There is every reason to believe the Singapore government will choose hope over fear when it unveils this year's budget tomorrow.
The rose-coloured spectacles have fallen off at last that induced officials to think the economy might still grow this year, despite the global downturn.
Now the economy is expected to shrink sharply, by two to five percent, this year, says the Ministry of Trade and Industry, which only two weeks ago was predicting between one percent growth and a two percent decline in the economy.
It is astonishing how a smart government like Singapore's with a reputation for economic acumen could get things so wrong that it had to change its annual economic forecast only two weeks after making the prediction.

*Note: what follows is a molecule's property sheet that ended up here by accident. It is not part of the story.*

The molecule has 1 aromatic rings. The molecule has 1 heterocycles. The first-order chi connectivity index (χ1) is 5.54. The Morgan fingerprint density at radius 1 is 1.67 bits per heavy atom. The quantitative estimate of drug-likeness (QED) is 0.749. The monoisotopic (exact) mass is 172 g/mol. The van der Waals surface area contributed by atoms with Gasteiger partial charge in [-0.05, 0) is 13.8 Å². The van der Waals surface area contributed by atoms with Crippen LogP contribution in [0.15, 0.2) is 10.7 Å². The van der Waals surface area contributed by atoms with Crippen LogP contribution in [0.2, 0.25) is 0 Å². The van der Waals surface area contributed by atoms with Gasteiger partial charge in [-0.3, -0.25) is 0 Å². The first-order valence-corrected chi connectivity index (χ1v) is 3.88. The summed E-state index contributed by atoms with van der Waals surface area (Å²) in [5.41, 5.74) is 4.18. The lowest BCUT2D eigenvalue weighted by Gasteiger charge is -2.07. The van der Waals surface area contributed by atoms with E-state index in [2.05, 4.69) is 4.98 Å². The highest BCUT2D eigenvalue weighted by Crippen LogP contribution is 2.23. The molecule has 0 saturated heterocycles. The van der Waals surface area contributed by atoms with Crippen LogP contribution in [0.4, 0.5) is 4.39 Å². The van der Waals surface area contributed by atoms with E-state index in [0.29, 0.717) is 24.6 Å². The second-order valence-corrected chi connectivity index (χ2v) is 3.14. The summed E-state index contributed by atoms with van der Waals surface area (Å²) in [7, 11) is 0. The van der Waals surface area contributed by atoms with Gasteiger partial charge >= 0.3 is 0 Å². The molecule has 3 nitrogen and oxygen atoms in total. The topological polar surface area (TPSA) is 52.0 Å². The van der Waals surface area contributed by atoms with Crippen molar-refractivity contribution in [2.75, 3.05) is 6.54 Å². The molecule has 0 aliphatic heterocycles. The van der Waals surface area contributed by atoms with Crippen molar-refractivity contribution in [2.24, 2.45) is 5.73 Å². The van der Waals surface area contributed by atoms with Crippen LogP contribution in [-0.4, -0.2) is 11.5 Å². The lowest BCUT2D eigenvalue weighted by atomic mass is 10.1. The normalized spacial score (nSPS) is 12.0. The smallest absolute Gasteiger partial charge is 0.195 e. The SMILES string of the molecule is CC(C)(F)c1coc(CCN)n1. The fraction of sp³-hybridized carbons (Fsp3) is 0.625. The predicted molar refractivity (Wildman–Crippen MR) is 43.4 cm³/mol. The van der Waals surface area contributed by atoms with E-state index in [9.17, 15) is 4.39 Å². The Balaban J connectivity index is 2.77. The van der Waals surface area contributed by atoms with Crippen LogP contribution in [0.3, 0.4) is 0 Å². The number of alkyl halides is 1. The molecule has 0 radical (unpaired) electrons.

But the government has come out of denial now — and prepared to confront whatever the future holds, no matter how dark and uncertain it seems.
The hope now
And that gives hope. Bloomberg reports today:
Finance Minister Tharman Shanmugaratnam may outlay as much as 20 billion Singapore dollars ($13.3 billion), or eight percent of the gross domestic product, to help households and businesses survive the slump, Macquarie Capital Securities predicts. The government may also say it plans to tap into its reserves for the first time to fund its expenditure.
As Franklin Delano Roosevelt said long ago: "The only thing we have to fear is fear itself."
Singapore's leaders, who include scholars and meritocrats, will be familiar with the quote — and know, from experience, that it's the truth.